A grant has been awarded to Dr. James T. Stivers at Johns Hopkins University School of Medicine to purchase a Varian 750 MHz NMR spectrometer equipped with a triple resonance probe, to upgrade existing 500 MHz and 600 MHz instruments with present generation consoles, and to purchase an additional high sensitivity triple resonance probe with a tunable X channel for the existing 500 MHz instrument. . These spectrometers will be located at the NMR facility, and will be used to significantly advance fundamental research into the structure, mechanism and dynamics of biological macromolecules using multi-dimensional heteronuclear NMR methods. This acquisition will allow the research programs of six primary NMR investigators to take advantage of revolutionary magnet and probe technologies that are essential for studying large biological molecules under dilute conditions. The 750 MHz spectrometer with cryoprobe will provide a significant increase in chemical shift dispersion and sensitivity that is essential for studying denatured states of proteins, aliphatic proton regions of nucleic acids, and obtaining spectral resolution of native 20-40 kDa proteins and large protein and protein-DNA complexes that are now under study. The 750 MHz spectrometer/cryoprobe system will allow NMR data to be acquired with sensitivity that is over 4-fold greater than the spectrometers currently being used, and will enhance the measurement of residual dipolar couplings in macromolecules. This technology will also allow the study of biological molecules that are currently inaccessible due to inherent weakness of the NMR signals, low solubility, low sample availability, or short-lived stability.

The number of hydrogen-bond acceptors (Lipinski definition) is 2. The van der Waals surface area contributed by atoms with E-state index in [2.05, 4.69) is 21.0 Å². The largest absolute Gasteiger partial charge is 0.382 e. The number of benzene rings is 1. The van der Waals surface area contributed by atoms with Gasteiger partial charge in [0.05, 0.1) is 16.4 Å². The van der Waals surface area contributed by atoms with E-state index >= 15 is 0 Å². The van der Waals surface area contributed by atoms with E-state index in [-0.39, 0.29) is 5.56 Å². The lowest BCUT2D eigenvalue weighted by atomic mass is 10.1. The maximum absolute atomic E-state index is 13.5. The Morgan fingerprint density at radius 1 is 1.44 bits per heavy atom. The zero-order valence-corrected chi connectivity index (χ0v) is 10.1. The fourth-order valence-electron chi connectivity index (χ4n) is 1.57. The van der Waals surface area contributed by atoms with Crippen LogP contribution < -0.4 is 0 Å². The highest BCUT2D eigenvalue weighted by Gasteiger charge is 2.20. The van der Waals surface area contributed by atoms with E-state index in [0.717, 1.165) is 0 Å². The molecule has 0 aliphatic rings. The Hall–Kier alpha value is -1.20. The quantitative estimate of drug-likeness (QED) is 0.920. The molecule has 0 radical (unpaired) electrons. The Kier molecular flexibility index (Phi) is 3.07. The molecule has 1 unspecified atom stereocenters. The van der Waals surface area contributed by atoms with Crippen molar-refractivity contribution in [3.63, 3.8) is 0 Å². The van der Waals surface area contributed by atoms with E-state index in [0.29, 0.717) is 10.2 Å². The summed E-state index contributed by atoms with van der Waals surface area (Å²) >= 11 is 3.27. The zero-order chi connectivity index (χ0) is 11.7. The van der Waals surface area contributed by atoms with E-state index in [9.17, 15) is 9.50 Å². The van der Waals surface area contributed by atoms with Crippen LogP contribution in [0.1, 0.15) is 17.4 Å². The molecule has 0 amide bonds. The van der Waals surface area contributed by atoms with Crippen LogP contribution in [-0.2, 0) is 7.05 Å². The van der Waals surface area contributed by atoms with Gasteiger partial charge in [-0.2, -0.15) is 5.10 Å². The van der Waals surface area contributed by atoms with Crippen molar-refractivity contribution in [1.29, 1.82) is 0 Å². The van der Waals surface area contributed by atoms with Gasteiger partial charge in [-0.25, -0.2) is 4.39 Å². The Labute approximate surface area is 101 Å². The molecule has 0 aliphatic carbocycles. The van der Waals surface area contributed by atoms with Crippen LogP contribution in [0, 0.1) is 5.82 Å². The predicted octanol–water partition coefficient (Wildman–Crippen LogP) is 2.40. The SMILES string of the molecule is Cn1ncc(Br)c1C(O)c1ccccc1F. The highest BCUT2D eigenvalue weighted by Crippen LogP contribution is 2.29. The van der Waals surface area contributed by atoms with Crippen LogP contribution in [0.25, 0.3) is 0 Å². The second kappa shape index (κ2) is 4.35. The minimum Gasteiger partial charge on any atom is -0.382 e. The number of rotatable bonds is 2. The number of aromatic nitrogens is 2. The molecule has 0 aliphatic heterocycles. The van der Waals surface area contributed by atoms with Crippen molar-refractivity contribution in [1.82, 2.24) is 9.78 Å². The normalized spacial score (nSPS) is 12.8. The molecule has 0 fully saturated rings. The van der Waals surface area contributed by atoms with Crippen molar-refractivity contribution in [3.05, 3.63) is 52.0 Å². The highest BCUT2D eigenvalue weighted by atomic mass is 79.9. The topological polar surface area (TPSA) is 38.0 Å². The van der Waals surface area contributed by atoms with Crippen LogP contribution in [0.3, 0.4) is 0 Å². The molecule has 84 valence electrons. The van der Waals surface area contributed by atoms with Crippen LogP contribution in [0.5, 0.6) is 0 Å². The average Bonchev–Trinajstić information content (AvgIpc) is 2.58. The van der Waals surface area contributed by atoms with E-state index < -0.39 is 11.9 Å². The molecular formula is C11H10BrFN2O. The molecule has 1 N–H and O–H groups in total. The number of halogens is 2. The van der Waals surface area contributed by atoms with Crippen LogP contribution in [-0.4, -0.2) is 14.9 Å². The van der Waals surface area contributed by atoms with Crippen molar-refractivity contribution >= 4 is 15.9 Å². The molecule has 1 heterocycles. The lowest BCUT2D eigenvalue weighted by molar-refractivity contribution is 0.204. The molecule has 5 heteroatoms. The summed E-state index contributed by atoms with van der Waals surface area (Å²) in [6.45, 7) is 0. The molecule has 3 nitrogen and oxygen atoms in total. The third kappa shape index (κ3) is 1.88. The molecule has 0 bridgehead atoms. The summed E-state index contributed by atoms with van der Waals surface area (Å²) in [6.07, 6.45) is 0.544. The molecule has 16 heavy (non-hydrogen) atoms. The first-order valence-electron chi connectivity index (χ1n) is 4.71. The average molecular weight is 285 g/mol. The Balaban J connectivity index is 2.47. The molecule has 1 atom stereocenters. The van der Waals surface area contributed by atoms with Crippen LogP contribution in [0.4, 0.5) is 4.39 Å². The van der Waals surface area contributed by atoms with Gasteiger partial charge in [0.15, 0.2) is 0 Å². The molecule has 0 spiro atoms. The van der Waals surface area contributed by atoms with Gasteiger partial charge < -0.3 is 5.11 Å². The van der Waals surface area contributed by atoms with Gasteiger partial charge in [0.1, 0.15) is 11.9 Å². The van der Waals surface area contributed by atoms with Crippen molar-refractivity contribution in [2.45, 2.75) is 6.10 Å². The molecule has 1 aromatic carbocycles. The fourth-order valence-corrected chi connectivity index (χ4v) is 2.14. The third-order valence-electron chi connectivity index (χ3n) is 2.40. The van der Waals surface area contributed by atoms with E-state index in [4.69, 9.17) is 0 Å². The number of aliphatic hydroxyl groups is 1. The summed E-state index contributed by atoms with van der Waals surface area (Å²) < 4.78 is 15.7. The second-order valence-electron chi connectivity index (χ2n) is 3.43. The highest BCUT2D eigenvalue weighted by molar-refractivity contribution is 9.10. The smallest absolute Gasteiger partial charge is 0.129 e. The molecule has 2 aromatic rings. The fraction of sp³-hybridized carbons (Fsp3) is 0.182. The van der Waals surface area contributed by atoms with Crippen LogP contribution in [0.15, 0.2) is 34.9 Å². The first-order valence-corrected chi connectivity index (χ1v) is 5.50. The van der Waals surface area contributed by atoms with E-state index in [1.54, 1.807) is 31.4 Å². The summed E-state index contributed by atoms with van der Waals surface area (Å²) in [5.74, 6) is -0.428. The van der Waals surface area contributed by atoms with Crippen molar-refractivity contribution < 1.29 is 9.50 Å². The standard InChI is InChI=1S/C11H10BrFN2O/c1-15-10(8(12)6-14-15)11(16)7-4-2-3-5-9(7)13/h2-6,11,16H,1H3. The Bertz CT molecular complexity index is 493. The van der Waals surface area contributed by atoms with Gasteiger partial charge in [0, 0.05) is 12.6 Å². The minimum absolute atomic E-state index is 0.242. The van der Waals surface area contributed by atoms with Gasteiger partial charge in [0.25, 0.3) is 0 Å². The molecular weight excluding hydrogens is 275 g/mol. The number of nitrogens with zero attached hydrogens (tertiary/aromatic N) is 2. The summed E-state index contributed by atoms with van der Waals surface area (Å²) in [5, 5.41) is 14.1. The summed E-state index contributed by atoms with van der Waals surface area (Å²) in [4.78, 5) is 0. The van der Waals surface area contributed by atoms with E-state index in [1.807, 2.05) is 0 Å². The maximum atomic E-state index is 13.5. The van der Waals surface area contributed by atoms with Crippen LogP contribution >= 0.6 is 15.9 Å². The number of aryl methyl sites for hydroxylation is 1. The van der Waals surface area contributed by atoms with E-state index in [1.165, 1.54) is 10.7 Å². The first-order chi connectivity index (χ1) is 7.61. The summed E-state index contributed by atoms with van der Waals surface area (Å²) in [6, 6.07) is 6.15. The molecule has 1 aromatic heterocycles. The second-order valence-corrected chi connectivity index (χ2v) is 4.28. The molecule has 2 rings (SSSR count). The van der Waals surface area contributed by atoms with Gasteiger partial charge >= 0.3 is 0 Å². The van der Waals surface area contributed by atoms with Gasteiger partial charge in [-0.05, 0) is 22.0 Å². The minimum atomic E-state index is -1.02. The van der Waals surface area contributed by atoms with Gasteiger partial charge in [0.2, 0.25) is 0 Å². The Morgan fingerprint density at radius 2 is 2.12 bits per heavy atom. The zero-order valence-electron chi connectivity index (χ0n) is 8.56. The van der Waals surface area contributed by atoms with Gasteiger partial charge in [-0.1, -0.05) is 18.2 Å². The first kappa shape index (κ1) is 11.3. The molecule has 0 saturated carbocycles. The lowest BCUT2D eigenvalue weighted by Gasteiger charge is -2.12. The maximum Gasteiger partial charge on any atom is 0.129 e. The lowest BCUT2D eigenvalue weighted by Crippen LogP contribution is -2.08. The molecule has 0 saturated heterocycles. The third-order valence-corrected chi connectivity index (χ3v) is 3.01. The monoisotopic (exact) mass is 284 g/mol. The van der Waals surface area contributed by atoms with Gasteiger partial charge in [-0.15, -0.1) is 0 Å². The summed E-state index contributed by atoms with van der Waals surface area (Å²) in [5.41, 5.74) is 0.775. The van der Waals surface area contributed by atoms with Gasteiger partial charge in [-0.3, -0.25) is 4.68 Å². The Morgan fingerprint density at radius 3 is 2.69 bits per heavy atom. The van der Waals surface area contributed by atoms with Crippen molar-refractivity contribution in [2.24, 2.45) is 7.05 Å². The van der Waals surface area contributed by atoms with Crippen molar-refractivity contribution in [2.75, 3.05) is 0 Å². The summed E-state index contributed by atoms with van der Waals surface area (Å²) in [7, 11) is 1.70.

The types of NMR experiments that will be enhanced using the new NMR systems will include the complete array of double and triple resonance heteronuclear experiments using isotopically 13C, 15N and/or 2H labeled protein and nucleic acid samples. In addition, the 750 MHz spectrometer will be used for homonuclear 1H experiments, such as DQF-COSY, TOCSY and NOESY on macromolecules that may be difficult to isotope label, or in situations where resolution is critical, such as the heavily overlapped sugar proton regions of nucleic acids, or the aromatic regions of proteins. The NMR experiments will be used to obtain chemical shift assignments, measure structural restraints for macromolecular samples in the form of NOE derived distances, J-coupling derived dihedral angles, and using residual dipolar couplings derived atomic vectors and alignment tensors. Additionally, heteronuclear NMR experiments will be used to study both fast (ps) and slower (ms to ms) dynamics in macromolecular systems.

These instruments will be used to facilitate NMR studies on biological macromolecules and their complexes in efforts to probe the physical and chemical basis for protein and nucleic acid function. We anticipate that these fundamental discoveries will impact protein engineering efforts, protein fold predictions, as well as our ability to target enzymes with small molecule inhibitors and activators. The upgraded NMR facility will enhance student training by providing a user friendly instrument, and ample user time that is required for student researchers to become comfortable in the execution of modern NMR experiments. The participating investigators will initiate a new course covering the basics of executing homonuclear and heteronuclear NMR experiments on these new instruments. This course will augment the existing graduate curriculum, and will attract advanced undergraduate students from local universities, including minority serving inttitutuons.

National Science Foundation (NSF)
Division of Biological Infrastructure (DBI)
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Helen G. Hansma
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Johns Hopkins University
United States
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